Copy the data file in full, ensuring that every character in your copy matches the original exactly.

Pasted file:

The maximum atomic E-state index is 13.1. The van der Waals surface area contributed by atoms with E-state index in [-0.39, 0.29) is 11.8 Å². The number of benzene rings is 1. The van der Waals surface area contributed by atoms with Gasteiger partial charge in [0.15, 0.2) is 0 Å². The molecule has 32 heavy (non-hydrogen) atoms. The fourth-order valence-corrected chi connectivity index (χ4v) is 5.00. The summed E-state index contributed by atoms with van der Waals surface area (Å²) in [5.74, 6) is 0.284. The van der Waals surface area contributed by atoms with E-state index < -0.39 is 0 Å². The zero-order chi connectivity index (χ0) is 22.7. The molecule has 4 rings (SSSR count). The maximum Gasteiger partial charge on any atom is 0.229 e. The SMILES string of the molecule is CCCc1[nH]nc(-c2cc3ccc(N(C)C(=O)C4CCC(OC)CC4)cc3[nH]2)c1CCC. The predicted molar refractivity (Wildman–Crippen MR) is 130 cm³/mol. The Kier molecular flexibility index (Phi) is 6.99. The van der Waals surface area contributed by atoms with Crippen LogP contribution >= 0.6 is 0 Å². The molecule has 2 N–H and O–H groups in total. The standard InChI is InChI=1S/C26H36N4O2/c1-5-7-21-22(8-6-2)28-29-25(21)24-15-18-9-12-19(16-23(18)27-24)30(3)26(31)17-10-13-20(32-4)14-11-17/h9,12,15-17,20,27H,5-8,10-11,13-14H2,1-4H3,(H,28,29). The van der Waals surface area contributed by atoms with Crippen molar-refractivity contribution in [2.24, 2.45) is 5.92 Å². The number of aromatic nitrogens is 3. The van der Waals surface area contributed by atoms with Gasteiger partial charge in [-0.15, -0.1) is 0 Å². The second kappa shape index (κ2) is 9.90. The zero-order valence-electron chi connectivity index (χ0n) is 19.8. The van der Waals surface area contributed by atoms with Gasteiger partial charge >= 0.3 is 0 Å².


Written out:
The maximum atomic E-state index is 13.1. The van der Waals surface area contributed by atoms with E-state index in [-0.39, 0.29) is 11.8 Å². The number of benzene rings is 1. The van der Waals surface area contributed by atoms with Gasteiger partial charge in [0.15, 0.2) is 0 Å². The molecule has 32 heavy (non-hydrogen) atoms. The fourth-order valence-corrected chi connectivity index (χ4v) is 5.00. The summed E-state index contributed by atoms with van der Waals surface area (Å²) in [5.74, 6) is 0.284. The van der Waals surface area contributed by atoms with E-state index < -0.39 is 0 Å². The zero-order chi connectivity index (χ0) is 22.7. The molecule has 4 rings (SSSR count). The maximum Gasteiger partial charge on any atom is 0.229 e. The SMILES string of the molecule is CCCc1[nH]nc(-c2cc3ccc(N(C)C(=O)C4CCC(OC)CC4)cc3[nH]2)c1CCC. The predicted molar refractivity (Wildman–Crippen MR) is 130 cm³/mol. The Kier molecular flexibility index (Phi) is 6.99. The van der Waals surface area contributed by atoms with Crippen LogP contribution >= 0.6 is 0 Å². The molecule has 2 N–H and O–H groups in total. The standard InChI is InChI=1S/C26H36N4O2/c1-5-7-21-22(8-6-2)28-29-25(21)24-15-18-9-12-19(16-23(18)27-24)30(3)26(31)17-10-13-20(32-4)14-11-17/h9,12,15-17,20,27H,5-8,10-11,13-14H2,1-4H3,(H,28,29). The van der Waals surface area contributed by atoms with Crippen molar-refractivity contribution in [2.24, 2.45) is 5.92 Å². The number of aromatic nitrogens is 3. The van der Waals surface area contributed by atoms with Gasteiger partial charge in [-0.15, -0.1) is 0 Å². The second kappa shape index (κ2) is 9.90. The zero-order valence-electron chi connectivity index (χ0n) is 19.8. The van der Waals surface area contributed by atoms with Gasteiger partial charge >= 0.3 is 0 Å².